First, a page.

MRI Post-Processing

All imaging data were co-registered in individual space by using spm8 (http://www.fil.ion.ucl.ac.uk/spm/software/spm8/) to reduce effects of motion. Diffusion data were processed by using a MATLAB-based in-house toolbox for fibre tracking (https://www.uniklinik-freiburg.de/mr-en/research-groups/diffperf.html). The effective self-diffusion tensor was computed on diffusion data corrected for motion and distortion artefacts. Maps of axial (AD), radial (RD) and mean diffusivity (MD) and fractional anisotropy were calculated in contrast enhancing tumour. A manual region-of-interest evaluation was performed for the whole contrast enhancing tumour, carefully excluding cerebrospinal fluid and arterial and venous vessels. The median value was chosen for further evaluation.

Genome-Wide Expression Analysis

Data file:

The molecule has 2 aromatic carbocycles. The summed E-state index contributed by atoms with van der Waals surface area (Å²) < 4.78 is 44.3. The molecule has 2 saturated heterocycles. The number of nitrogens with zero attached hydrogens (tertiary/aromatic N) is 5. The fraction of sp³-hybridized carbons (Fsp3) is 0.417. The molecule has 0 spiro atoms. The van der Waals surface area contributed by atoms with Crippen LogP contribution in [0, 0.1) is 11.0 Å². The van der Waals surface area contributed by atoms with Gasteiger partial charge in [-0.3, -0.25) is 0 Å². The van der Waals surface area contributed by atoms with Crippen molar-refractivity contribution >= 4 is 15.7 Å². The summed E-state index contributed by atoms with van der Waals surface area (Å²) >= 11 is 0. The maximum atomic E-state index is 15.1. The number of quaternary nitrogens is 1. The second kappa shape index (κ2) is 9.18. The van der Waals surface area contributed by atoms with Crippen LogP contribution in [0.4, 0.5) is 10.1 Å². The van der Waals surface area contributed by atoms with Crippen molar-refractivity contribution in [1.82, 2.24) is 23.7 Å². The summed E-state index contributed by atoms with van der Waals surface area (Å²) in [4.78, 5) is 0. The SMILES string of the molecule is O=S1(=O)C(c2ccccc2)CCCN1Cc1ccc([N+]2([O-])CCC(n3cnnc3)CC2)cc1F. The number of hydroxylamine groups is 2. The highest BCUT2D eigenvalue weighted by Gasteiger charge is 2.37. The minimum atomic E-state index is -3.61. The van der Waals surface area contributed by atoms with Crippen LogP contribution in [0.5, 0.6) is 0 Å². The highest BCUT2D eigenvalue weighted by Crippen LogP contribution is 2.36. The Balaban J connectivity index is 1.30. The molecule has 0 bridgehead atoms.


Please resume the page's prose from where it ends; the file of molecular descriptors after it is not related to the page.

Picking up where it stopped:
RNA was prepared using the RNAeasy kit (Qiagen). An amount of 1.5 μg RNA was obtained for expression array analysis. Arrays were performed using human genome 2.0 chips (Affymetrix). Raw data were processed, normalised and controlled by R software and the Affymetrix R-package. Different expression analysis and statistical testing (pairwise t-test) were performed by limma R-package. Additional information was given in the supplementary file (Supplementary - Methods).

Weighted Gene Co-Expression Network Analysis

WGCNA uses the topological overlapping measurement to identify corresponding expression modules. These expression modules were analysed by their eigengene correlation to each diffusion parameter. The WGCNA analysis is a robust tool for integrative network analysis and was used in several recent studies39,40,41. In addition, a permutation-based pre-ranked Gene Set Enrichment Analysis (GSEA) was applied to each expression module to verify its pathways42. The predefined gene sets of the Molecular Signature Database v5.1 were taken. Networks were exported to Cytoscape 2.043 for further visualisation. The WGCNA integrated function (exportNetworkToCytoscape) was used to calculate a weighted network. A detailed description of WGCNA was given in Heiland et al.44. Additional information was given in the supplementary file (Supplementary - Methods).

Gene Set Enrichment Analysis (GSEA)